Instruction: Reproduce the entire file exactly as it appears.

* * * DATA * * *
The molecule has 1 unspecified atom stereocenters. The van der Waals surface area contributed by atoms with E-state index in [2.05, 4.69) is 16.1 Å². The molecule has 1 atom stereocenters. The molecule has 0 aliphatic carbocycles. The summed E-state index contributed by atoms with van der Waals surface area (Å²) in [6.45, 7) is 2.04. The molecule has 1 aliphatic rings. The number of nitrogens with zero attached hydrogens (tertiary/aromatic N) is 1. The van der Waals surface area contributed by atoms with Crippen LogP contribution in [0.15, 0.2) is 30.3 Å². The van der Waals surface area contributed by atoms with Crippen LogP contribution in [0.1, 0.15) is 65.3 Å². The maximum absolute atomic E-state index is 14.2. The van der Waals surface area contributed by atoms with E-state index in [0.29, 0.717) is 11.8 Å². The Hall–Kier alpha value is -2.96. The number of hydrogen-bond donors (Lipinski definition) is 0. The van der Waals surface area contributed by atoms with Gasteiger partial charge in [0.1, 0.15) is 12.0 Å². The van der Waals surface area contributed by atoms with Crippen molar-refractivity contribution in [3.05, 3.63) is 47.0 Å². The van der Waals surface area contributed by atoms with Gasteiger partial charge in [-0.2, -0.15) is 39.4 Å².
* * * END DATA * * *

The molecule has 1 unspecified atom stereocenters. The van der Waals surface area contributed by atoms with E-state index in [2.05, 4.69) is 16.1 Å². The molecule has 1 atom stereocenters. The molecule has 0 aliphatic carbocycles. The summed E-state index contributed by atoms with van der Waals surface area (Å²) in [6.45, 7) is 2.04. The molecule has 1 aliphatic rings. The number of nitrogens with zero attached hydrogens (tertiary/aromatic N) is 1. The van der Waals surface area contributed by atoms with Crippen LogP contribution in [0.15, 0.2) is 30.3 Å². The van der Waals surface area contributed by atoms with Crippen LogP contribution in [0.1, 0.15) is 65.3 Å². The maximum absolute atomic E-state index is 14.2. The van der Waals surface area contributed by atoms with E-state index in [0.29, 0.717) is 11.8 Å². The Hall–Kier alpha value is -2.96. The number of hydrogen-bond donors (Lipinski definition) is 0. The van der Waals surface area contributed by atoms with Gasteiger partial charge in [0.1, 0.15) is 12.0 Å². The van der Waals surface area contributed by atoms with Crippen molar-refractivity contribution in [3.05, 3.63) is 47.0 Å². The van der Waals surface area contributed by atoms with Gasteiger partial charge in [-0.2, -0.15) is 39.4 Å².